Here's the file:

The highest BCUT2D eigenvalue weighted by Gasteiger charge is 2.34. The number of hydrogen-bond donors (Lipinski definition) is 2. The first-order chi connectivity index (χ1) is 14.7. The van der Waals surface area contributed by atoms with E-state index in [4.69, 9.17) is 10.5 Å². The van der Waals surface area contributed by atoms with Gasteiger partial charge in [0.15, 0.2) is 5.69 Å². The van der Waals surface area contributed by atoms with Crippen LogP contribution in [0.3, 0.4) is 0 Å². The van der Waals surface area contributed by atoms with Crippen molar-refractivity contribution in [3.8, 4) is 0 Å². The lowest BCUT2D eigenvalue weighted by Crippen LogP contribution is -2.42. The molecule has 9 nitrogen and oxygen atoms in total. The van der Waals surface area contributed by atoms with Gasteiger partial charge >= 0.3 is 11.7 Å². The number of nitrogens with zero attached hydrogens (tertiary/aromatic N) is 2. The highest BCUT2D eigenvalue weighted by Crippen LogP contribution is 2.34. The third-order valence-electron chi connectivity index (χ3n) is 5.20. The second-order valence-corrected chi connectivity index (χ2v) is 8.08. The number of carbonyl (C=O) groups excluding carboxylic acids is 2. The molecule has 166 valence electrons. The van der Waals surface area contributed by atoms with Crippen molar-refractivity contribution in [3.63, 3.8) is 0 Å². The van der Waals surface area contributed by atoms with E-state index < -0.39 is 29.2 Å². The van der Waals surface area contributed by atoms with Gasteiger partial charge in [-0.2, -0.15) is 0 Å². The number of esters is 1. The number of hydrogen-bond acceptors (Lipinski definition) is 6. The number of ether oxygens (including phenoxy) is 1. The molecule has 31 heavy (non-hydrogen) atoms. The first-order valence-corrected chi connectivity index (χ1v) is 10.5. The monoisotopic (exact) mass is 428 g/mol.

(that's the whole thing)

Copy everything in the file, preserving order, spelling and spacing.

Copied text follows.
The highest BCUT2D eigenvalue weighted by Gasteiger charge is 2.34. The number of hydrogen-bond donors (Lipinski definition) is 2. The first-order chi connectivity index (χ1) is 14.7. The van der Waals surface area contributed by atoms with E-state index in [4.69, 9.17) is 10.5 Å². The van der Waals surface area contributed by atoms with Gasteiger partial charge in [0.15, 0.2) is 5.69 Å². The van der Waals surface area contributed by atoms with Crippen LogP contribution in [0.3, 0.4) is 0 Å². The van der Waals surface area contributed by atoms with Crippen molar-refractivity contribution in [3.8, 4) is 0 Å². The lowest BCUT2D eigenvalue weighted by Crippen LogP contribution is -2.42. The molecule has 9 nitrogen and oxygen atoms in total. The van der Waals surface area contributed by atoms with Gasteiger partial charge >= 0.3 is 11.7 Å². The number of nitrogens with zero attached hydrogens (tertiary/aromatic N) is 2. The highest BCUT2D eigenvalue weighted by Crippen LogP contribution is 2.34. The third-order valence-electron chi connectivity index (χ3n) is 5.20. The second-order valence-corrected chi connectivity index (χ2v) is 8.08. The number of carbonyl (C=O) groups excluding carboxylic acids is 2. The molecule has 166 valence electrons. The van der Waals surface area contributed by atoms with Crippen molar-refractivity contribution in [3.63, 3.8) is 0 Å². The van der Waals surface area contributed by atoms with E-state index < -0.39 is 29.2 Å². The van der Waals surface area contributed by atoms with Gasteiger partial charge in [-0.2, -0.15) is 0 Å². The number of esters is 1. The number of hydrogen-bond acceptors (Lipinski definition) is 6. The number of ether oxygens (including phenoxy) is 1. The molecule has 31 heavy (non-hydrogen) atoms. The first-order valence-corrected chi connectivity index (χ1v) is 10.5. The monoisotopic (exact) mass is 428 g/mol.